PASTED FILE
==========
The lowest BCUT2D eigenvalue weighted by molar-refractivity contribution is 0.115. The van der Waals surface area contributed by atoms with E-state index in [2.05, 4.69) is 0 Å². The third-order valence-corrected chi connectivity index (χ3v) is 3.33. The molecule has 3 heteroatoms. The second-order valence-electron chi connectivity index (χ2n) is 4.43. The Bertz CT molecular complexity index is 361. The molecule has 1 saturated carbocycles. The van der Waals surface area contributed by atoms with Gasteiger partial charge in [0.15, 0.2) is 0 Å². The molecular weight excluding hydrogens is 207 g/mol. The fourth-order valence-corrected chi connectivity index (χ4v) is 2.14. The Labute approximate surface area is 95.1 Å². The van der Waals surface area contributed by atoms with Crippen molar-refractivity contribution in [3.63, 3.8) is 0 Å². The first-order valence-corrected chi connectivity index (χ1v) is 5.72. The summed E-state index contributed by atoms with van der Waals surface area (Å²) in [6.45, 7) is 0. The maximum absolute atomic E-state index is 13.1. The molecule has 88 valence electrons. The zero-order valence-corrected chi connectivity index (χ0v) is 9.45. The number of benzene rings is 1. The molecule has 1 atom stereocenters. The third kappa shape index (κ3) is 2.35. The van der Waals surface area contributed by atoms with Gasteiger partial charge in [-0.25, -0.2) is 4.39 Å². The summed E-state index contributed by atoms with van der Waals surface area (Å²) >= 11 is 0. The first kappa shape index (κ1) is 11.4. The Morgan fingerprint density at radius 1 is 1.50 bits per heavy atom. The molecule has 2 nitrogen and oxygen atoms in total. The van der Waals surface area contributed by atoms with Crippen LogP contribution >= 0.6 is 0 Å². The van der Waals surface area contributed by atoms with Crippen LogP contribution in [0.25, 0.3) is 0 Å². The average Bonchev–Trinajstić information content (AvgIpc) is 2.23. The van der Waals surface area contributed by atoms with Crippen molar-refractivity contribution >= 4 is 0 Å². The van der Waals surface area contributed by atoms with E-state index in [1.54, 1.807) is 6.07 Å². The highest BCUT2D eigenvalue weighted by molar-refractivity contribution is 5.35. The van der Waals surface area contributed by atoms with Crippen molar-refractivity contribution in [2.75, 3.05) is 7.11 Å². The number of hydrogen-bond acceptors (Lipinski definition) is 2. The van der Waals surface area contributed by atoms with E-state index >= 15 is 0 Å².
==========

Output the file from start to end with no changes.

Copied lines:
The lowest BCUT2D eigenvalue weighted by molar-refractivity contribution is 0.115. The van der Waals surface area contributed by atoms with E-state index in [2.05, 4.69) is 0 Å². The third-order valence-corrected chi connectivity index (χ3v) is 3.33. The molecule has 3 heteroatoms. The second-order valence-electron chi connectivity index (χ2n) is 4.43. The Bertz CT molecular complexity index is 361. The molecule has 1 saturated carbocycles. The van der Waals surface area contributed by atoms with Gasteiger partial charge in [0.15, 0.2) is 0 Å². The molecular weight excluding hydrogens is 207 g/mol. The fourth-order valence-corrected chi connectivity index (χ4v) is 2.14. The Labute approximate surface area is 95.1 Å². The van der Waals surface area contributed by atoms with Crippen molar-refractivity contribution in [3.63, 3.8) is 0 Å². The first-order valence-corrected chi connectivity index (χ1v) is 5.72. The summed E-state index contributed by atoms with van der Waals surface area (Å²) in [6.45, 7) is 0. The maximum absolute atomic E-state index is 13.1. The molecule has 88 valence electrons. The zero-order valence-corrected chi connectivity index (χ0v) is 9.45. The number of benzene rings is 1. The molecule has 1 atom stereocenters. The third kappa shape index (κ3) is 2.35. The van der Waals surface area contributed by atoms with Gasteiger partial charge in [-0.25, -0.2) is 4.39 Å². The summed E-state index contributed by atoms with van der Waals surface area (Å²) >= 11 is 0. The first kappa shape index (κ1) is 11.4. The Morgan fingerprint density at radius 1 is 1.50 bits per heavy atom. The molecule has 2 nitrogen and oxygen atoms in total. The van der Waals surface area contributed by atoms with Crippen LogP contribution >= 0.6 is 0 Å². The van der Waals surface area contributed by atoms with Crippen LogP contribution in [0.25, 0.3) is 0 Å². The average Bonchev–Trinajstić information content (AvgIpc) is 2.23. The van der Waals surface area contributed by atoms with Crippen molar-refractivity contribution >= 4 is 0 Å². The van der Waals surface area contributed by atoms with E-state index in [1.54, 1.807) is 6.07 Å². The highest BCUT2D eigenvalue weighted by molar-refractivity contribution is 5.35. The van der Waals surface area contributed by atoms with Crippen molar-refractivity contribution in [2.75, 3.05) is 7.11 Å². The number of hydrogen-bond acceptors (Lipinski definition) is 2. The van der Waals surface area contributed by atoms with E-state index >= 15 is 0 Å².